This introductory physical chemistry course examines the connections between molecular properties and the behavior of macroscopic chemical systems.
This course deals with the transfer of work, energy, and material via gases and liquids. These fluids may undergo changes in temperature, pressure, density, and chemical composition during the transfer process and may act on or be acted on by external systems.
This course deals with the transfer of work, energy, and material via gases and liquids. These fluids may undergo changes in temperature, pressure, density, and chemical composition during the transfer process and may act on or be acted on by external systems. You must fully understand these processes if you are an engineer working to analyze, troubleshoot, or improve existing processes and/or innovate and design new ones.
In your everyday life, you will likely encounter examples of the thermal-fluid systems we will study in this course. Consider the following scenarios:
- Have you ever wondered how the level sensor on a retail gasoline dispenser automatically shuts off when the gasoline tank in an automobile is full?
- Have you ever been tempted to share your opinion concerning the debates about global climate change? Global climate involves consideration of radiation, convection, and chemical change amongst many other factors.
- Have you wondered how it is possible to estimate the composition and flow rate of a mixture of petroleum, water, and natural gas at a remote location five miles under the ocean surface.
- Just how dirty do your air filters need to be in your domestic air handling system or on your motor vehicle for it to be economically advantageous to replace them?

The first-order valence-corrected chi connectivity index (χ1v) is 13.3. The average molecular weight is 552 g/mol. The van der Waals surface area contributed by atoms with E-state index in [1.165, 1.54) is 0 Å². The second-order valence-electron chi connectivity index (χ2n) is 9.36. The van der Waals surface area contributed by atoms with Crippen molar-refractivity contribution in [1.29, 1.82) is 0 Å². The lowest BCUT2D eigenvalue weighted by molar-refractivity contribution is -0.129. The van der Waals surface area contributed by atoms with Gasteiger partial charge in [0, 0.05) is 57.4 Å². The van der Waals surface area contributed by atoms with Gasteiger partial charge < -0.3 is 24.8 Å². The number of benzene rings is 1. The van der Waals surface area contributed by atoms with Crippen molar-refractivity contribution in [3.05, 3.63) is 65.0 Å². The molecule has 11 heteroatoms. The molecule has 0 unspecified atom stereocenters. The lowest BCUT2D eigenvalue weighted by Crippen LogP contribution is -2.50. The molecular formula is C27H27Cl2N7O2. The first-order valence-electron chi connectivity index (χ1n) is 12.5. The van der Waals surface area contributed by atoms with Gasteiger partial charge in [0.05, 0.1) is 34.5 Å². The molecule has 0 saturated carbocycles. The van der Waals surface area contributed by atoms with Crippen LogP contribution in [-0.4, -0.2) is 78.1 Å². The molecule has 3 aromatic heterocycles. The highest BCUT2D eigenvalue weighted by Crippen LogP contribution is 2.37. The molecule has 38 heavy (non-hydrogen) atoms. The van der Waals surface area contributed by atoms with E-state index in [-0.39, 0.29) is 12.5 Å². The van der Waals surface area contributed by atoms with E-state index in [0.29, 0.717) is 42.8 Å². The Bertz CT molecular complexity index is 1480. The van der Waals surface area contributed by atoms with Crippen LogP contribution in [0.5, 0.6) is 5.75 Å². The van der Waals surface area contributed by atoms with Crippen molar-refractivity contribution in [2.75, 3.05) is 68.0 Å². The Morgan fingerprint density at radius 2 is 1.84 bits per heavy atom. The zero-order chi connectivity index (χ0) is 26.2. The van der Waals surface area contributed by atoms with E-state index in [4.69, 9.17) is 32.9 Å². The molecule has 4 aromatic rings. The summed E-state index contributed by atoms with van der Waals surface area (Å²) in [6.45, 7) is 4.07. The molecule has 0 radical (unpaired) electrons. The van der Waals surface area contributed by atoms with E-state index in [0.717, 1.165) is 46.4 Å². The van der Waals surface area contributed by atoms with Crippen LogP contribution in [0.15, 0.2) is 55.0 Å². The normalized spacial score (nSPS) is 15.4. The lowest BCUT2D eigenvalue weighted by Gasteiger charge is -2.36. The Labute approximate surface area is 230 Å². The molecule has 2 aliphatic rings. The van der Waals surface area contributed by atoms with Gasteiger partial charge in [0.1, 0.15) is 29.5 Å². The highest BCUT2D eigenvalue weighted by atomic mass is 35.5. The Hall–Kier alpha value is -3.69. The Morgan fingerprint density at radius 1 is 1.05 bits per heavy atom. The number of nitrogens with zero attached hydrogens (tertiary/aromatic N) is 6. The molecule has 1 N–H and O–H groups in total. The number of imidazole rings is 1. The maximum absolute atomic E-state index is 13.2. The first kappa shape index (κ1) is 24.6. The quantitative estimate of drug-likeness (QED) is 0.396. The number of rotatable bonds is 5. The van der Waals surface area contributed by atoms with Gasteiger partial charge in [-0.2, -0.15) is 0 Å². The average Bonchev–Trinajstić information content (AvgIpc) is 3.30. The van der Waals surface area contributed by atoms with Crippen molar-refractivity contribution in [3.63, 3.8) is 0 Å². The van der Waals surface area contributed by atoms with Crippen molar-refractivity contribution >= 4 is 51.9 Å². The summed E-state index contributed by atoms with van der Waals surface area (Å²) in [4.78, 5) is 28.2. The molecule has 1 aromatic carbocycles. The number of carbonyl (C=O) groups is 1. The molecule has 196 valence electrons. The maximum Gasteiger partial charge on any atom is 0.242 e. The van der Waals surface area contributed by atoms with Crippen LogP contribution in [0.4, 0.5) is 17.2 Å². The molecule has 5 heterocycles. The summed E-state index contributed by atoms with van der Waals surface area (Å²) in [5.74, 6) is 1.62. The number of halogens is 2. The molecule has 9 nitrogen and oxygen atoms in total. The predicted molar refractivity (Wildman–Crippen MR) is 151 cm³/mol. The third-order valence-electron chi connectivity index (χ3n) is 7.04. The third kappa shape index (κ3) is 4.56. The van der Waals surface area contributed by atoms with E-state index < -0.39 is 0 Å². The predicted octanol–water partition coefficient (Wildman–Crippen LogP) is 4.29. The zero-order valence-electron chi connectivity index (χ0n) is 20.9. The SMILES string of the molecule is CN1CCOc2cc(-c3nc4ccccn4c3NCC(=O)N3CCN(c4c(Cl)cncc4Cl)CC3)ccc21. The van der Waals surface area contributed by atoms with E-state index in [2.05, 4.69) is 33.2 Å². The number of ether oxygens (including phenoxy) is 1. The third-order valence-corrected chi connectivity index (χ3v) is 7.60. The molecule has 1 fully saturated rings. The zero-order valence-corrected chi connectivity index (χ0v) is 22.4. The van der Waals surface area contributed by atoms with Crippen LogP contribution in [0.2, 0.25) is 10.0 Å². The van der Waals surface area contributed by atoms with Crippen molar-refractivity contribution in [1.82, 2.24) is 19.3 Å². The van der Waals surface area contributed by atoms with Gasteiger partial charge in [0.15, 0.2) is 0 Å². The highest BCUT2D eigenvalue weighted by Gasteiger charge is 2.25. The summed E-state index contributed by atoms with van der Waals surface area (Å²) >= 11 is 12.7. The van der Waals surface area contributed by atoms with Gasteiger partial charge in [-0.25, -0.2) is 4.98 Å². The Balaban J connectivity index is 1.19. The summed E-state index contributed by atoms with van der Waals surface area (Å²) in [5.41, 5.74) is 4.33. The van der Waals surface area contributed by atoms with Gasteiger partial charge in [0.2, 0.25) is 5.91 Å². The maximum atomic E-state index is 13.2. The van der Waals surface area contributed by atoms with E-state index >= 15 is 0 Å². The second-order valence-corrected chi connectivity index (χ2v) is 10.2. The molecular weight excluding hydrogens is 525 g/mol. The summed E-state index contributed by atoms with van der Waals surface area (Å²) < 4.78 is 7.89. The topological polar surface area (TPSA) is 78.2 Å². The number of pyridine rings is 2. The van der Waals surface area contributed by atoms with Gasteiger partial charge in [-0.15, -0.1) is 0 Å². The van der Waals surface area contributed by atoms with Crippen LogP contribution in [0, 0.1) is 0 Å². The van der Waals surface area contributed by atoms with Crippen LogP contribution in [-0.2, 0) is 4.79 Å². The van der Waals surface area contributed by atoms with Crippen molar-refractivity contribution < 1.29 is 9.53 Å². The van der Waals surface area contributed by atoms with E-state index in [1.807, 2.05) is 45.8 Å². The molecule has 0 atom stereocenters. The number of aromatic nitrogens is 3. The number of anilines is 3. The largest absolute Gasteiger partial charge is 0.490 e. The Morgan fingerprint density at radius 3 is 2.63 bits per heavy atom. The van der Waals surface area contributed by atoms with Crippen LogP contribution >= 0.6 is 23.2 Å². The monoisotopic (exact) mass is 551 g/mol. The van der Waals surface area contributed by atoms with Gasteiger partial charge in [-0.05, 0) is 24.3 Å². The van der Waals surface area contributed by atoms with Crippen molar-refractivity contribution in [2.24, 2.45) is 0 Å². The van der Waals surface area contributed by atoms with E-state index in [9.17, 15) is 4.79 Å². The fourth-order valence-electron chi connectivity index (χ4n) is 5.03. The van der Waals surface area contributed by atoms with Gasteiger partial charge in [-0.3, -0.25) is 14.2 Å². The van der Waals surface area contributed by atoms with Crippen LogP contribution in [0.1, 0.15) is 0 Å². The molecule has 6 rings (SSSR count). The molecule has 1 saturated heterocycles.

All of these questions can be addressed in part by applying the fundamentals of energy, momentum, and mass transfer to specific situations. You have studied these fundamentals in your Thermodynamics, Heat Transfer, Mechanics, and Fluid Mechanics courses. This course will give you the opportunity to review and reinforce these fundamentals by applying them to slightly more complex and practical situations and systems. In doing so, you will learn to connect engineering science with practice.
This course will not exhaustively cover all the types of processes and equipment that you may encounter as an engineer. Instead, it will provide you with experience connecting engineering fundamentals with a few applications so that you have the ability and confidence to address new situations as they emerge. Each of the sections subsequent to the first review portion is accompanied by suggested reading, calculations, and exercises to assist you.
Upon successful completion of this course, the student will be able to:
- Interpret and use scientific notation and engineering units for the description of fluid flow and energy transfer.
- Interpret measurements of thermodynamic quantities for description of fluid flow and energy transfer.
- Use concepts of continuum fluid dynamics to interpret physical situations.
- Determine the interrelationship of variables in pumping and piping operations.
- Analyze heat-exchanger performance and understand design considerations.
- Apply thermodynamics to the analysis of energy conversion and cooling/heating situations.
- Communicate technical information in written and graphical form.
More info: http://www.saylor.org/courses/me303/